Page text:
In 1949 Ons Volkske started to publish the adventures of Mieleke & Dolf / Fee & Fonske which was also published in the Flemish weekly Kuifje. In French the series was known as Bouboule & Noiraud from the publications in Junior – from 1954 on – and in the Journal Tintin – from 1949 on. This series has unfortunately never been published in book format, except for an extremely limited run (we talk about 50 copies at maximum) via Jean-Pierre Verheylewegen in 2001 (or 2002), and even this publication didn’t include those strips published in the Journal Tintin. The family De Moor was so kind to provide us with material from this publication, more specifically we’ll show you the 3rd strip of this series as published on January 27, 1949 in Ons Volkske.
The one strip gag “De avonturen van Melee en Dolf” is part of the many series Bob De Moor saw published at the end of the 40s in magazines and youth extra’s for newspapers. Other series that consisted of one strip cartoons included the adventures of Vodje, Kareltje or yet De Rosse. They all have in common that they also never have been published in book format (except for the above mentioned limited run). Note that not all the cartoons were published as a strip. De Rosse for instance was often published as a square with 4 frames. The same happened once to Mieleke & Dolf when the Journal Tintin published the cartoon as a vertically positioned 3-frame strip to better fit the page layout.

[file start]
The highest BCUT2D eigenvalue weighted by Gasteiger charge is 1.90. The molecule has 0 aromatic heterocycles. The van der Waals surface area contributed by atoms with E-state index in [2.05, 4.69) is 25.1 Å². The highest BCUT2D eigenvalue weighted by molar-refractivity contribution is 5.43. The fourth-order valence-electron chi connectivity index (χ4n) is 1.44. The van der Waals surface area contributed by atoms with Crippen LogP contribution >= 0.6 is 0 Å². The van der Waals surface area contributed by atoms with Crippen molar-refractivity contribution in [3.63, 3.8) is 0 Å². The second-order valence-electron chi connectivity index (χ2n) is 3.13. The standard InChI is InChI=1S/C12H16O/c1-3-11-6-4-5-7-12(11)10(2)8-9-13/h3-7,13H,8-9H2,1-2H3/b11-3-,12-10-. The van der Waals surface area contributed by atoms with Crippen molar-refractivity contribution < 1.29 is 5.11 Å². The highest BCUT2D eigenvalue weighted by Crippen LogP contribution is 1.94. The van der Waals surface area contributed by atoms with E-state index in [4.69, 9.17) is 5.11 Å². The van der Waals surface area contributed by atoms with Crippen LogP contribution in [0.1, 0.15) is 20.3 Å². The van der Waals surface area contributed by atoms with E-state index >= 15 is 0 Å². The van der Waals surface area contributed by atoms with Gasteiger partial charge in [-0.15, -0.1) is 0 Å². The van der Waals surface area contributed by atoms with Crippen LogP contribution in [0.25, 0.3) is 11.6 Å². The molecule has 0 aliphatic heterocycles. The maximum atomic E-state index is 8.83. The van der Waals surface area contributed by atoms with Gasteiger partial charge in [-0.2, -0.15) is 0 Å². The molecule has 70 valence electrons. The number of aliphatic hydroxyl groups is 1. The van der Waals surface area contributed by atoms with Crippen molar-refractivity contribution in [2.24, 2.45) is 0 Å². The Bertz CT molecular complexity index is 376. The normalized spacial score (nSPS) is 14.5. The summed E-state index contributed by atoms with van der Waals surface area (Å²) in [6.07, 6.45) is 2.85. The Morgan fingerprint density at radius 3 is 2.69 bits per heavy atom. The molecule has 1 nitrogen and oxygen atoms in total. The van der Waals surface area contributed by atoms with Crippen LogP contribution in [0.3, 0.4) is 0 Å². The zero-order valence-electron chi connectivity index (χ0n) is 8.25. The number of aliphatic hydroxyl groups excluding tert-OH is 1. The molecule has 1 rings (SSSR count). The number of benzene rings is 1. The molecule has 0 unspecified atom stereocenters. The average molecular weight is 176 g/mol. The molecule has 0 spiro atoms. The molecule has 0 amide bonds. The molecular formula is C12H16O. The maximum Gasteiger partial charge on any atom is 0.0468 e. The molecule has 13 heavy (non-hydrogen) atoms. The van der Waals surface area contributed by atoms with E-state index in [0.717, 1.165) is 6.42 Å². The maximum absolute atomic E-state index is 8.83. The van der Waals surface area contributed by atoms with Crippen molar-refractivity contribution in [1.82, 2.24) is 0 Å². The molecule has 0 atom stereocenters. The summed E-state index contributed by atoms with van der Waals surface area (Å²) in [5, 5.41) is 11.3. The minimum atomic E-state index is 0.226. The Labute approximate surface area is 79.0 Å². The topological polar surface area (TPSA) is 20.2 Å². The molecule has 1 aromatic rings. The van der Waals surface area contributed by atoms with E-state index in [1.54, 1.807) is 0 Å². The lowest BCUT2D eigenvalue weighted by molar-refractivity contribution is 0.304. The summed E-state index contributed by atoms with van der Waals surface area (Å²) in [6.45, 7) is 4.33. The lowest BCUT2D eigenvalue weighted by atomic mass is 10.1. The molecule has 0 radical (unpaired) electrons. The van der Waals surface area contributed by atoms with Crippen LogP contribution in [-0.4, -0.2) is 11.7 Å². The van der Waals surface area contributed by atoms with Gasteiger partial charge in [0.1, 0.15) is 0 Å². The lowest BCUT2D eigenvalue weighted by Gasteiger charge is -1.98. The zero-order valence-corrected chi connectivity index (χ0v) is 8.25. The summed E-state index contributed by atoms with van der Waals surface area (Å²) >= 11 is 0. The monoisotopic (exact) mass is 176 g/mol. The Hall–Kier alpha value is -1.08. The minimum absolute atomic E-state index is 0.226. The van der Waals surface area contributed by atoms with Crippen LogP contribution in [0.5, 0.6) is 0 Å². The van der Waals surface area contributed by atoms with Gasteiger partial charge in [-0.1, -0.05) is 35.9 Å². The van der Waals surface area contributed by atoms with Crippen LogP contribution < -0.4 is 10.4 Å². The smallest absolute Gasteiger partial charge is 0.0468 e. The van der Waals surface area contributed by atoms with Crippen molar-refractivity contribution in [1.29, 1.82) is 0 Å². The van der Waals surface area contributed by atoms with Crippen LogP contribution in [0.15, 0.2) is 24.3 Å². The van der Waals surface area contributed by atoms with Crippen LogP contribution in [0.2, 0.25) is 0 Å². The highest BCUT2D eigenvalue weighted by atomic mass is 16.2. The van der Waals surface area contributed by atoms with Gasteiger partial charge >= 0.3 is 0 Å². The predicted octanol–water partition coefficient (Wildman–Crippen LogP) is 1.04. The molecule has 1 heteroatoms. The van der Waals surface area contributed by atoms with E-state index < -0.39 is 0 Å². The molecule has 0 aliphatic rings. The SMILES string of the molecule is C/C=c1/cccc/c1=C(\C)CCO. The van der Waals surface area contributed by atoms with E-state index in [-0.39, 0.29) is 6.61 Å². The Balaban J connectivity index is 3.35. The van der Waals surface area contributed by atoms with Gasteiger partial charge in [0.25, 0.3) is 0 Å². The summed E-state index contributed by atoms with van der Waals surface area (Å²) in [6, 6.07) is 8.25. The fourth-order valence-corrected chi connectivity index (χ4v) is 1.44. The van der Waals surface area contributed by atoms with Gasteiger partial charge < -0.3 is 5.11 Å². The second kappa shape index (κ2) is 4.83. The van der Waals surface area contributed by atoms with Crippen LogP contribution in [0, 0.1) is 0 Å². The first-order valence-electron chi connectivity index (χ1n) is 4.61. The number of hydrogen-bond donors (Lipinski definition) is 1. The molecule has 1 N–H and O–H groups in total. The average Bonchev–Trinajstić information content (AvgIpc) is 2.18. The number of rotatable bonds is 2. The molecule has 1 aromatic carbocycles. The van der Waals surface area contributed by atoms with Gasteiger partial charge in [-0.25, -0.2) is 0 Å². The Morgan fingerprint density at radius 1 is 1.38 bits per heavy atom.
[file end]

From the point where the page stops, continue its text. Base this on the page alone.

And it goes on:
The whole is a typical example of the typical flemish one strip cartoons which were independent from each other and as such never needed a cliff hanger, just a joke. Situation humor is key in such case. The jokes remind a lot of the early one page gags of Hergé‘s Quick & Flupke. On the flemish side of the comic world you could compare the type of humor with the one you could find in the early cartoons of Jommeke which Jef Nys would create in 1955 for the catholic weekly Kerk en Leven (also known in Flanders as ‘het parochieblad’). Truth to be told, Nys used a full page to develop his gags whereas Bob De Moor only used 3 to 4 frames at maximum. Sometimes De Moor would use plenty of dialogues but mostly the dialogues were quite limited.
Over the years the style in which the comic was drawn changed quite a bit, from the loosely drawn first strips as you can see here to a graphically more styled duo as published in the Journal Tintin. In the cartoons published for the Journal Tintin you clearly start to notice the influence of Hergé‘s style of drawing, less ‘bubly’, more refined. You could also say that he seemed to have had more time to finish the drawings although one must admit that the strips created for Mieleke & Dolf are amongst the finest cartoon style work De Moor would develop in the late 1940s.